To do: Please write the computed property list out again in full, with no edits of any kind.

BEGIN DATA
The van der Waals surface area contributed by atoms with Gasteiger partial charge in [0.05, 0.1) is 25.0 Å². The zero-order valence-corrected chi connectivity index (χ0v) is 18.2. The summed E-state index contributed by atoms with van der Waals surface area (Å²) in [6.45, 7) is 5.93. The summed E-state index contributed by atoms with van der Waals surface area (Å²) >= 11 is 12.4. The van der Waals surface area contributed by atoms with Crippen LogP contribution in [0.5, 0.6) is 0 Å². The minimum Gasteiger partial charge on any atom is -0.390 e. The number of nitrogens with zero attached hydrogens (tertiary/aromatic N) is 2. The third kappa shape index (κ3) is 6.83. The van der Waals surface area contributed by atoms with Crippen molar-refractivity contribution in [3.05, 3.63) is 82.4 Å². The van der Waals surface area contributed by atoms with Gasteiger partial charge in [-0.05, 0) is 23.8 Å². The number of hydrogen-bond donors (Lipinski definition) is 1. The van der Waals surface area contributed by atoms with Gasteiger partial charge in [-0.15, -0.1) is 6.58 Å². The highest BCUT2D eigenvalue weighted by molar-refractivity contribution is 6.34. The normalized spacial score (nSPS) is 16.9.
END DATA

The van der Waals surface area contributed by atoms with Gasteiger partial charge in [0.05, 0.1) is 25.0 Å². The zero-order valence-corrected chi connectivity index (χ0v) is 18.2. The summed E-state index contributed by atoms with van der Waals surface area (Å²) in [6.45, 7) is 5.93. The summed E-state index contributed by atoms with van der Waals surface area (Å²) >= 11 is 12.4. The van der Waals surface area contributed by atoms with Crippen LogP contribution in [0.5, 0.6) is 0 Å². The minimum Gasteiger partial charge on any atom is -0.390 e. The number of nitrogens with zero attached hydrogens (tertiary/aromatic N) is 2. The third kappa shape index (κ3) is 6.83. The van der Waals surface area contributed by atoms with Crippen molar-refractivity contribution in [3.05, 3.63) is 82.4 Å². The van der Waals surface area contributed by atoms with Gasteiger partial charge in [-0.05, 0) is 23.8 Å². The number of hydrogen-bond donors (Lipinski definition) is 1. The van der Waals surface area contributed by atoms with Gasteiger partial charge in [-0.15, -0.1) is 6.58 Å². The highest BCUT2D eigenvalue weighted by molar-refractivity contribution is 6.34. The normalized spacial score (nSPS) is 16.9.